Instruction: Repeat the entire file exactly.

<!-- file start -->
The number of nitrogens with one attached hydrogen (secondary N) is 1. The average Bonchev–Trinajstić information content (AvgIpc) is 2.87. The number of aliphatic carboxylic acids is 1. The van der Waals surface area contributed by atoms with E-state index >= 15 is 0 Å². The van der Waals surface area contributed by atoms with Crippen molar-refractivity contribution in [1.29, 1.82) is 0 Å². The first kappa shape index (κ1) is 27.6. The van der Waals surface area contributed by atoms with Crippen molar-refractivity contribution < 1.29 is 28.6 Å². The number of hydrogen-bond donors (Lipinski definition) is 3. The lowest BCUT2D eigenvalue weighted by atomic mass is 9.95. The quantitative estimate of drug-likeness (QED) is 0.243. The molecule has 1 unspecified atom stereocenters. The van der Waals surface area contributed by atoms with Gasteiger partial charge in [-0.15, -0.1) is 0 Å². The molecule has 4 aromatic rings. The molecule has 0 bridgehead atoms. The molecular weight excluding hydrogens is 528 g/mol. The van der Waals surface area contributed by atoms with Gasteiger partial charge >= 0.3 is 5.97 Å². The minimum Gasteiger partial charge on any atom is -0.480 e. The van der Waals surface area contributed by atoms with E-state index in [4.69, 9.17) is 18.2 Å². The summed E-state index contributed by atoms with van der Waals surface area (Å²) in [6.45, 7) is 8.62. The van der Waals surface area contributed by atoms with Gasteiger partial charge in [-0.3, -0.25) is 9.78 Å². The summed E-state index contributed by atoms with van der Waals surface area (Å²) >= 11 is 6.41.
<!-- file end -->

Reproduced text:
The number of nitrogens with one attached hydrogen (secondary N) is 1. The average Bonchev–Trinajstić information content (AvgIpc) is 2.87. The number of aliphatic carboxylic acids is 1. The van der Waals surface area contributed by atoms with E-state index >= 15 is 0 Å². The van der Waals surface area contributed by atoms with Crippen molar-refractivity contribution in [1.29, 1.82) is 0 Å². The first kappa shape index (κ1) is 27.6. The van der Waals surface area contributed by atoms with Crippen molar-refractivity contribution < 1.29 is 28.6 Å². The number of hydrogen-bond donors (Lipinski definition) is 3. The lowest BCUT2D eigenvalue weighted by atomic mass is 9.95. The quantitative estimate of drug-likeness (QED) is 0.243. The molecule has 1 unspecified atom stereocenters. The van der Waals surface area contributed by atoms with Gasteiger partial charge in [-0.15, -0.1) is 0 Å². The molecule has 4 aromatic rings. The molecule has 0 bridgehead atoms. The molecular weight excluding hydrogens is 528 g/mol. The van der Waals surface area contributed by atoms with Gasteiger partial charge >= 0.3 is 5.97 Å². The minimum Gasteiger partial charge on any atom is -0.480 e. The van der Waals surface area contributed by atoms with E-state index in [4.69, 9.17) is 18.2 Å². The summed E-state index contributed by atoms with van der Waals surface area (Å²) in [6.45, 7) is 8.62. The van der Waals surface area contributed by atoms with Gasteiger partial charge in [-0.3, -0.25) is 9.78 Å². The summed E-state index contributed by atoms with van der Waals surface area (Å²) >= 11 is 6.41.